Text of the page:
Winners and losers from Colorado, Minnesota and Missouri
By Aaron Blake,
A supposedly less-important Election Day on Tuesday got pretty interesting by the time it was all said and done.
We’ve combed through all the results so we can lay it all out for you — as usual — in the form of winners and losers.
* Rick Santorum: This is a guy who was left for dead just a few days ago. Not only did he not get a bump from his performance in Iowa in early January; he actually fared pretty poorly even after the Iowa GOP declared him a winner two weeks later.
After Tuesday, he’s got a lot to hang his hat on, winning all three contests, and beating the polls by a large margin. It’s up to him now to prove his appeal isn’t just a Midwest thing or a one-time deal, and that he can raise enough money to be the true anti-Mitt Romney candidate.
He also has yet to prove that he can beat a fully engaged Romney machine. But Tuesday was a great start.
* Ron Paul: He finished second to Santorum in Minnesota, beating Romney and turning in his best performance (percentage-wise) to date. For a guy who had taken a step back in the last few contests, including finishing a disappointing third in Nevada — a state he really focused on — this was a good night.
* Missouri: What beauty contest? By holding two presidential contests, Missouri now has a chance to be relevant twice in the GOP nominating contests, so long as its March 17 caucus draws some attention. It may have been an accident, but it’s a happy accident now.
* “Uncommitted”: Another reason Missouri wins is because it offers this option on its primary ballot. And in fact, “uncommitted” took 4 percent of the vote in the Republican primary and 6 percent in an even-more-meaningless Democratic primary won handily by President Obama.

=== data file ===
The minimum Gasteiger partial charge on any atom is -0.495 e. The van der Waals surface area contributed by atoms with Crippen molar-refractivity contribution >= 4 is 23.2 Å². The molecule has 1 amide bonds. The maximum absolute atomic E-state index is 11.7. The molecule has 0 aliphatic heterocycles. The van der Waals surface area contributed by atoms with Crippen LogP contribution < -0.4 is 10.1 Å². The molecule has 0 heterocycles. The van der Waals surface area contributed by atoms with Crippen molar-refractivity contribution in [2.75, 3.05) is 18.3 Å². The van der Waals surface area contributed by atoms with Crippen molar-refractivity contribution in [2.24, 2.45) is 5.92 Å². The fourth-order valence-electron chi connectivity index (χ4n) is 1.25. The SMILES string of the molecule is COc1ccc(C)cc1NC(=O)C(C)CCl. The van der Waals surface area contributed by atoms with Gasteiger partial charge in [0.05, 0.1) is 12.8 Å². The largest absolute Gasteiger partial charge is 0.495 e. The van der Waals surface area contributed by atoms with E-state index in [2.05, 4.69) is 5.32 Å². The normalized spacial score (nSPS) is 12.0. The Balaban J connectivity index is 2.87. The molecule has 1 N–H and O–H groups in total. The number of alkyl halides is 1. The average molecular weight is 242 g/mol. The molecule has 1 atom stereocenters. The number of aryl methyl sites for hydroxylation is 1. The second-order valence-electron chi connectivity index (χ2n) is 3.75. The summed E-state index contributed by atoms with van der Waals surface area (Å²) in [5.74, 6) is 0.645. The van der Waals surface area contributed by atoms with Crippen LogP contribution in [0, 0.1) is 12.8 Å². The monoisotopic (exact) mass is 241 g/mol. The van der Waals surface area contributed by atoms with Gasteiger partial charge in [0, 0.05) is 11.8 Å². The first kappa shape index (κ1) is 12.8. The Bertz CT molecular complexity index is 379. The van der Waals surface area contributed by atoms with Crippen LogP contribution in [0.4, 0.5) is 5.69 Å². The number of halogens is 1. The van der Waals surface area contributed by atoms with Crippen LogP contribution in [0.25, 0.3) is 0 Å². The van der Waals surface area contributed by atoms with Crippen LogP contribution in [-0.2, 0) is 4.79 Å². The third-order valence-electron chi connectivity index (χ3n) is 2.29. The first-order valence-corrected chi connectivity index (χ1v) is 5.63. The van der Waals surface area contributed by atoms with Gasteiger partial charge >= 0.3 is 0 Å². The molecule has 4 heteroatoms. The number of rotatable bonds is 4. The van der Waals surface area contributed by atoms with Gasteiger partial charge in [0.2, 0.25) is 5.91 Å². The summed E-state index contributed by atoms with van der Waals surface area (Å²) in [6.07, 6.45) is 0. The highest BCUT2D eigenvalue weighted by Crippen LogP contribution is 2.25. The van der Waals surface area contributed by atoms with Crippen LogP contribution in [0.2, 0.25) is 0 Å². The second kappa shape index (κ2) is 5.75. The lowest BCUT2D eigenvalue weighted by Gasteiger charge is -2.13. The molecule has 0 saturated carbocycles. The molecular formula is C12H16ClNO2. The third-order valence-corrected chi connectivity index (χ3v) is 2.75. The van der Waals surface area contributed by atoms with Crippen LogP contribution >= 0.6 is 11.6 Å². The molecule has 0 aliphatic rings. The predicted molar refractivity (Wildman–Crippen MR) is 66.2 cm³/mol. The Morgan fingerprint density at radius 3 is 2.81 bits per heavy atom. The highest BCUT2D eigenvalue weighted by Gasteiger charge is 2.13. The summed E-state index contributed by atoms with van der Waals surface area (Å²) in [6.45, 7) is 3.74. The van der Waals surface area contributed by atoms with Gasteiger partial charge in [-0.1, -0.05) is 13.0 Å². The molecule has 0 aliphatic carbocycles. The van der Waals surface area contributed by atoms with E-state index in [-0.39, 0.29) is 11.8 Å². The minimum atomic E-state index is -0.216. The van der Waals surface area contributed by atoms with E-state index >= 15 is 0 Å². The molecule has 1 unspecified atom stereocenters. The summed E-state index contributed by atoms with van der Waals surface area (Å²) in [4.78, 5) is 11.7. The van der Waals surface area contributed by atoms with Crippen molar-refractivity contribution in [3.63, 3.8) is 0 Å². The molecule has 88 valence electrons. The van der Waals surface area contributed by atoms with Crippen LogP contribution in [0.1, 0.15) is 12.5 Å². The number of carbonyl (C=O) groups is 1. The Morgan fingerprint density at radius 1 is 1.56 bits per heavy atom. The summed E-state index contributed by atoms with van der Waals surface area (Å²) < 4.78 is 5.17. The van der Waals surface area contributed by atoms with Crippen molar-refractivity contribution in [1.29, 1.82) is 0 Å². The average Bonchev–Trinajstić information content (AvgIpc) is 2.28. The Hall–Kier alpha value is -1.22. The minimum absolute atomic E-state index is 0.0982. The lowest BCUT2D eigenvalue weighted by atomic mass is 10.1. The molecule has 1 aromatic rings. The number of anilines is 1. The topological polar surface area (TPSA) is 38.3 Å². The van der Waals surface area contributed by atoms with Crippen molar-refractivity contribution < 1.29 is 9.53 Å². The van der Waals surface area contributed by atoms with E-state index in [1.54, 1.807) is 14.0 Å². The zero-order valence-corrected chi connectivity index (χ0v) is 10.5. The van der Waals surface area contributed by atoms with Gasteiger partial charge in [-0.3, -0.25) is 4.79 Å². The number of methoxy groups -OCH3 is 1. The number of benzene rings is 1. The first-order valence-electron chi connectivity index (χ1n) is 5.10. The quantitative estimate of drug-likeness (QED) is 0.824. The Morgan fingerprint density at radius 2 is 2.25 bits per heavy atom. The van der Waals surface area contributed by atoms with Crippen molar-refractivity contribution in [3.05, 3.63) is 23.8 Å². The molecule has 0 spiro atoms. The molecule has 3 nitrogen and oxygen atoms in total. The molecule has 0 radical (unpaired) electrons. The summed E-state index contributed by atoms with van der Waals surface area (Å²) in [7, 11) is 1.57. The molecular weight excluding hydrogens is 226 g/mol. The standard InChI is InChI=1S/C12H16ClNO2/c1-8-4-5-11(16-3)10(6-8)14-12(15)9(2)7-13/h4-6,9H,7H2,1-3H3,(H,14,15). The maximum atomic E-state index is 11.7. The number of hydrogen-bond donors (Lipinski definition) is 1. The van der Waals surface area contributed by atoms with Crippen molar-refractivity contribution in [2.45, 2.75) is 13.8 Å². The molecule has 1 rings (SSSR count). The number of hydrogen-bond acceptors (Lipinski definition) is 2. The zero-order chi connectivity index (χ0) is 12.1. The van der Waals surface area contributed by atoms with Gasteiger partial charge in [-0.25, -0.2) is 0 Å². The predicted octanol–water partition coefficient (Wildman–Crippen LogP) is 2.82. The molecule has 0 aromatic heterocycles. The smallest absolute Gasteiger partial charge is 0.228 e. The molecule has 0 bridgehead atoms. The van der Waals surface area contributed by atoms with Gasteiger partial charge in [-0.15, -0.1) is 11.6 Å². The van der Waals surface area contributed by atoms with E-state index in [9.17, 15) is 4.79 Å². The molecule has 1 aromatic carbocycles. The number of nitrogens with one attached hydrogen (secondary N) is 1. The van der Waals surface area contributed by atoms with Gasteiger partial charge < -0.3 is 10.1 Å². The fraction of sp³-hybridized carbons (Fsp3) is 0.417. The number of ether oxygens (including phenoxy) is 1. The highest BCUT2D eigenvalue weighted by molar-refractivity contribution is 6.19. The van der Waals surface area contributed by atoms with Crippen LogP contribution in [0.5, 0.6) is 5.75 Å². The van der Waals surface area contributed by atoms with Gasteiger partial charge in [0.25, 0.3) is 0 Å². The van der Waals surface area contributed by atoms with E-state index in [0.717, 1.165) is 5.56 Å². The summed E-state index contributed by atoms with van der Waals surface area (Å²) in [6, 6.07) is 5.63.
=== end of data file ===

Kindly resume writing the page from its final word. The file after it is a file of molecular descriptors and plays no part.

Why is “uncommitted” so great? Really, what better way is there to express your dismay than by effectively saying, ‘I went to the trouble of turning out to vote just so I could vote against all of you.’
Now that’s democracy.
* The this-race-is-over crowd: While Romney may still sew up the GOP race in short order, this represents just the latest example of Romney’s inevitability being called into question — and the pundits declaring the race over being wrong.
Put plainly: It’s just too uncertain to call this a done deal.
* Mitt Romney: He was on a fast track for the nomination a couple days ago. He’s still a heavy favorite, but he just hit a significant speed bump, and now he needs to address just what happened in a pretty disastrous night (less than 20 percent of the vote in Minnesota!?).
* Newt Gingrich: Remember that guy? With his performance Tuesday, Santorum has set himself up to be the new conservative alternative to Romney.
Gingrich, meanwhile, fared pretty poorly in the two states where he was on the ballot Tuesday, finishing in the teens and leading to questions about whether he’s got enough in the tank for Super Tuesday.
* Caucuses: The expectation-setting operation on behalf of the Romney campaign did plenty to downplay the impact of caucuses on the presidential process.